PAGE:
Is Hlanganani Township the present day Kwandabeni (Uitvlugt) settlement?

The pervasive smell coming from the dysfunctional sanitary systems was over-powering than that of the fragrances we applied on our bodies; the smell was much closer to our nostrils as if it was generated by our own bodies. Even a dead body whose putrefaction was advanced wouldn’t over-power the smell; if a smell was something to be listened to I would say it still echoes in my ears at the moment and if it was something to be seen I would sometimes see its illusions. To the residents of Hlanganani Township situated in Limpopo under the jurisdiction of Collins Chabane Municipality, the sewage smell is something they must put up with on a daily basis.

I wasn’t enduring the breath of the badly contaminated oxygen alone, but I had in my company a group of people who are accustomed to the aggressive environment of the settlement. These are the township activists under the effectively wielded power of Thulani Rikhotso; these are the people who work tirelessly to make the voices of the marginalized and economically disempowered masses of the township heard. They are committed in championing the trampled constitutional rights of the inhabitants of the community and always meditate about the measures to be used in order for the government to succumb to their demands. Together with fellow dwellers, they have exhausted every platform to make the government satisfy their basic needs but their requests seem to have fallen on waxed ears. Violent service delivery protest is the only podium to be climbed in order to grab the attention of politicians at the top echelons of the government.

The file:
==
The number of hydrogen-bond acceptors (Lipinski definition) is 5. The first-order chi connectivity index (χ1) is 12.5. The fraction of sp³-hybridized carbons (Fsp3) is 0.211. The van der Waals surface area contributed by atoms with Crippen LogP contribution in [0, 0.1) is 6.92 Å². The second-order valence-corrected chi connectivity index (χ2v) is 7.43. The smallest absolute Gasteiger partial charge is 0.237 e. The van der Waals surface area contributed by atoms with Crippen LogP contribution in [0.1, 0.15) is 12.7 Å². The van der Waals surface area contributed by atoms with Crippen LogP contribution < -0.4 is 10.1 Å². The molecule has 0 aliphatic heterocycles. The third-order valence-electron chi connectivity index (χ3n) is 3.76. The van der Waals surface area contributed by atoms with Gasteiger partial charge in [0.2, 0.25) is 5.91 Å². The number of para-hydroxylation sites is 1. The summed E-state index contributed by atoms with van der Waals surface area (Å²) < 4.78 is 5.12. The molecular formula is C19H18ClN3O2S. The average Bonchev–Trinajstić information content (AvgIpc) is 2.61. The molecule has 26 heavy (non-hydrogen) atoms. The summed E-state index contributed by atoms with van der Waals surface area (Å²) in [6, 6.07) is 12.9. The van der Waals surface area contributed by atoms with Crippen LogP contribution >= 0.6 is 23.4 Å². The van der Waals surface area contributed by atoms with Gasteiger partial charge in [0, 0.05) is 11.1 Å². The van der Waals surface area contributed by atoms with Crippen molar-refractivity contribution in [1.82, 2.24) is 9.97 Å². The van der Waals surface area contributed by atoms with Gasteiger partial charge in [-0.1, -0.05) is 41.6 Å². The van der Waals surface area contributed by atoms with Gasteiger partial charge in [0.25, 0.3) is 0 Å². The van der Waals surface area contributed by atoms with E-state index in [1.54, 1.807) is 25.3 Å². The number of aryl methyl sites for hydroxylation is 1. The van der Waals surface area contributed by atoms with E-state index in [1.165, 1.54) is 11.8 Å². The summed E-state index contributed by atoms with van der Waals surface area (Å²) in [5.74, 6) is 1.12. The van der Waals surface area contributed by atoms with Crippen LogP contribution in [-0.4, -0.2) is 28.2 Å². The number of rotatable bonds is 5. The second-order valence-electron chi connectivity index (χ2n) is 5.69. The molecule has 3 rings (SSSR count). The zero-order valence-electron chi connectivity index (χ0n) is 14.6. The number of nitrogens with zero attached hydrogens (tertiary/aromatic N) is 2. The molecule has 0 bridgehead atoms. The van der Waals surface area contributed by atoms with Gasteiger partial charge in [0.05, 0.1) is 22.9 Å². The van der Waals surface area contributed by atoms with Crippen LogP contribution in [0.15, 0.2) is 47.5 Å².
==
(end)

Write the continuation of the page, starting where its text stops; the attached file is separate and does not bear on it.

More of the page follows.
The thought of visiting the lavatory sent a creepy sensation crawling up and down my spine because this is where the engineering of the smell was transpiring. The blocked sewage systems have compelled the residents to resort to building their own pit toilets which wasn’t featured in the planning of the township. One doesn’t need to conduct a thorough research in order to establish that the unfavourable conditions in the township have thrown the health of its inhabitants into a bottomless pit of jeopardy and have also reduced them to the lowest rank.